Highly protected industrialization turned out to discourage exports and lead to macroeconomic distortions. But not all developing countries followed that model. In the 1960s, South Korea and Taiwan began turning away from import substitution industrialization and toward the open trade policies that characterized Singapore and Hong Kong. In 1979, Ian Little documented the four nations’ reliance on comparative advantage:
The major lesson is that labor‐intensive export‐oriented policies, which amounted to almost free‐trade conditions for exporters, were the prime cause of an extremely rapid and labor‐intensive industrialization, which revolutionized in a decade the lives of more than 50 million people, including the poorest among them.
As the four tigers advanced economically, wages rose, poverty fell, and their economies became modern, more service‐oriented, and dependent on higher skills and higher technology. Japan’s postwar rise from devastation to First World country within a matter of decades also set an example. Labor‐intensive production then shifted to other countries in Asia as, among others, Thailand, Malaysia, Indonesia, and China began opening their economies.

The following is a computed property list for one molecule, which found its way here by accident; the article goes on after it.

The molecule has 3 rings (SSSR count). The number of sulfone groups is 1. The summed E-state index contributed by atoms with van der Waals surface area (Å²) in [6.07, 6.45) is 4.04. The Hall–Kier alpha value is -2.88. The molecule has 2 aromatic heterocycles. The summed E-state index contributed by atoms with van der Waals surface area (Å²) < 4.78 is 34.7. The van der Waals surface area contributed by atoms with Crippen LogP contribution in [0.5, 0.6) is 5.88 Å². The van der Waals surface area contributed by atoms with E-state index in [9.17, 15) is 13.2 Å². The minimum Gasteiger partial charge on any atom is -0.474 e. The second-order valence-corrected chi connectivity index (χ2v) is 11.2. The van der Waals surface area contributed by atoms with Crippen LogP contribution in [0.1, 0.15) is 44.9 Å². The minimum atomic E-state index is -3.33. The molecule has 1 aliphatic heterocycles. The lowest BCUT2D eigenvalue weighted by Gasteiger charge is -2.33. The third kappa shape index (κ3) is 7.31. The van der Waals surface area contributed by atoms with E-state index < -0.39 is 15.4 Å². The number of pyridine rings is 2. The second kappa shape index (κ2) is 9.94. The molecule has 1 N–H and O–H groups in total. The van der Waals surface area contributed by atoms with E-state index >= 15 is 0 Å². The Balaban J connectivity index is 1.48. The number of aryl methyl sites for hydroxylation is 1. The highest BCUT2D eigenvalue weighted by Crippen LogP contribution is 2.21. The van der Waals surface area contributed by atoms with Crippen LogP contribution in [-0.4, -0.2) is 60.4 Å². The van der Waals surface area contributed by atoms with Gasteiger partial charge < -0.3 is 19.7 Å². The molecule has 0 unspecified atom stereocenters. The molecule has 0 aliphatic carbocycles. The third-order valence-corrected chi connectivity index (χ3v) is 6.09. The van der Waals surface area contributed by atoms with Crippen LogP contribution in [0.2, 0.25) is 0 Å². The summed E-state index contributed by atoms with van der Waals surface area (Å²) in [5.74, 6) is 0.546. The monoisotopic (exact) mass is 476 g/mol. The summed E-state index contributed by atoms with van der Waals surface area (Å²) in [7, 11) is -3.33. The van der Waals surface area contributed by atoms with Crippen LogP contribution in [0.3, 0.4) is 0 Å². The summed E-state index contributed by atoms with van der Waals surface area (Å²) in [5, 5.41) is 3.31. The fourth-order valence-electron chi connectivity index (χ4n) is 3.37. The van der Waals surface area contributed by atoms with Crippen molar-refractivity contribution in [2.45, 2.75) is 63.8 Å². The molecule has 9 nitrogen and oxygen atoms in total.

The development orthodoxy, meanwhile, went through various fads and adjustments, emphasizing, for example, government support for agriculture and redistribution to the poor. However, it was not until the outbreak of the Third World debt crisis in the early 1980s and the subsequent collapse of central planning that the failure of state‐led development became widely acknowledged.